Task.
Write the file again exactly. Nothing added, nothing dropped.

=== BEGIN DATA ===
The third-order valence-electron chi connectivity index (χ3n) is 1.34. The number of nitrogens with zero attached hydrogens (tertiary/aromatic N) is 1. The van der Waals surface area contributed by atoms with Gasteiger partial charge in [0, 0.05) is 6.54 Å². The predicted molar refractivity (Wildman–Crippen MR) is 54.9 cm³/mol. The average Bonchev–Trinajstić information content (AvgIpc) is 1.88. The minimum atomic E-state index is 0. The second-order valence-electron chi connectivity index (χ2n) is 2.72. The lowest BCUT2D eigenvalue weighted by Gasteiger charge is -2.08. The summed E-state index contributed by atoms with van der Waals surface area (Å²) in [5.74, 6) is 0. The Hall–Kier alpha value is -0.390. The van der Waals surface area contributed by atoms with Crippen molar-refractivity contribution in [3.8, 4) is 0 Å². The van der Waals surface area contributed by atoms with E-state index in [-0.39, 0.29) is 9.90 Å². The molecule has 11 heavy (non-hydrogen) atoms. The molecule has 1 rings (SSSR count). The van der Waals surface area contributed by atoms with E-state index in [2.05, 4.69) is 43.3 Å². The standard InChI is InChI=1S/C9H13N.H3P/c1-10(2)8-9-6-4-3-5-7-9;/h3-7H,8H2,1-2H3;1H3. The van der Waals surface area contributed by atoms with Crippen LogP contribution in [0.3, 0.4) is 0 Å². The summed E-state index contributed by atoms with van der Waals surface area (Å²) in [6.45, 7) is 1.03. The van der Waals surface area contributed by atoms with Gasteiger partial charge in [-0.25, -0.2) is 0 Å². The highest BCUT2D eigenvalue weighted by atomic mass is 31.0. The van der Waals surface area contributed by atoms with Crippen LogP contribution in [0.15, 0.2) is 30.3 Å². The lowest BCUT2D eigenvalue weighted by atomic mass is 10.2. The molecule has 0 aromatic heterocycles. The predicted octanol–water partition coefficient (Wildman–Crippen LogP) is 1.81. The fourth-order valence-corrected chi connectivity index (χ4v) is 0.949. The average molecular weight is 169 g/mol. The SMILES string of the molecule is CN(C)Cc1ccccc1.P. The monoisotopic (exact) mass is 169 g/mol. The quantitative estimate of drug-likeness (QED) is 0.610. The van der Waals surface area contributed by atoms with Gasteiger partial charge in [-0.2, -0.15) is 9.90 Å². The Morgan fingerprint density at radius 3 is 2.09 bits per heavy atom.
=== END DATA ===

The third-order valence-electron chi connectivity index (χ3n) is 1.34. The number of nitrogens with zero attached hydrogens (tertiary/aromatic N) is 1. The van der Waals surface area contributed by atoms with Gasteiger partial charge in [0, 0.05) is 6.54 Å². The predicted molar refractivity (Wildman–Crippen MR) is 54.9 cm³/mol. The average Bonchev–Trinajstić information content (AvgIpc) is 1.88. The minimum atomic E-state index is 0. The second-order valence-electron chi connectivity index (χ2n) is 2.72. The lowest BCUT2D eigenvalue weighted by Gasteiger charge is -2.08. The summed E-state index contributed by atoms with van der Waals surface area (Å²) in [5.74, 6) is 0. The Hall–Kier alpha value is -0.390. The van der Waals surface area contributed by atoms with Crippen molar-refractivity contribution in [3.8, 4) is 0 Å². The van der Waals surface area contributed by atoms with E-state index in [-0.39, 0.29) is 9.90 Å². The molecule has 11 heavy (non-hydrogen) atoms. The molecule has 1 rings (SSSR count). The van der Waals surface area contributed by atoms with E-state index in [2.05, 4.69) is 43.3 Å². The standard InChI is InChI=1S/C9H13N.H3P/c1-10(2)8-9-6-4-3-5-7-9;/h3-7H,8H2,1-2H3;1H3. The van der Waals surface area contributed by atoms with Crippen LogP contribution in [0.3, 0.4) is 0 Å². The summed E-state index contributed by atoms with van der Waals surface area (Å²) in [6.45, 7) is 1.03. The van der Waals surface area contributed by atoms with Gasteiger partial charge in [-0.25, -0.2) is 0 Å². The highest BCUT2D eigenvalue weighted by atomic mass is 31.0. The van der Waals surface area contributed by atoms with Crippen LogP contribution in [0.15, 0.2) is 30.3 Å². The lowest BCUT2D eigenvalue weighted by atomic mass is 10.2. The molecule has 0 aromatic heterocycles. The predicted octanol–water partition coefficient (Wildman–Crippen LogP) is 1.81. The fourth-order valence-corrected chi connectivity index (χ4v) is 0.949. The average molecular weight is 169 g/mol. The SMILES string of the molecule is CN(C)Cc1ccccc1.P. The monoisotopic (exact) mass is 169 g/mol. The quantitative estimate of drug-likeness (QED) is 0.610. The van der Waals surface area contributed by atoms with Gasteiger partial charge in [-0.2, -0.15) is 9.90 Å². The Morgan fingerprint density at radius 3 is 2.09 bits per heavy atom.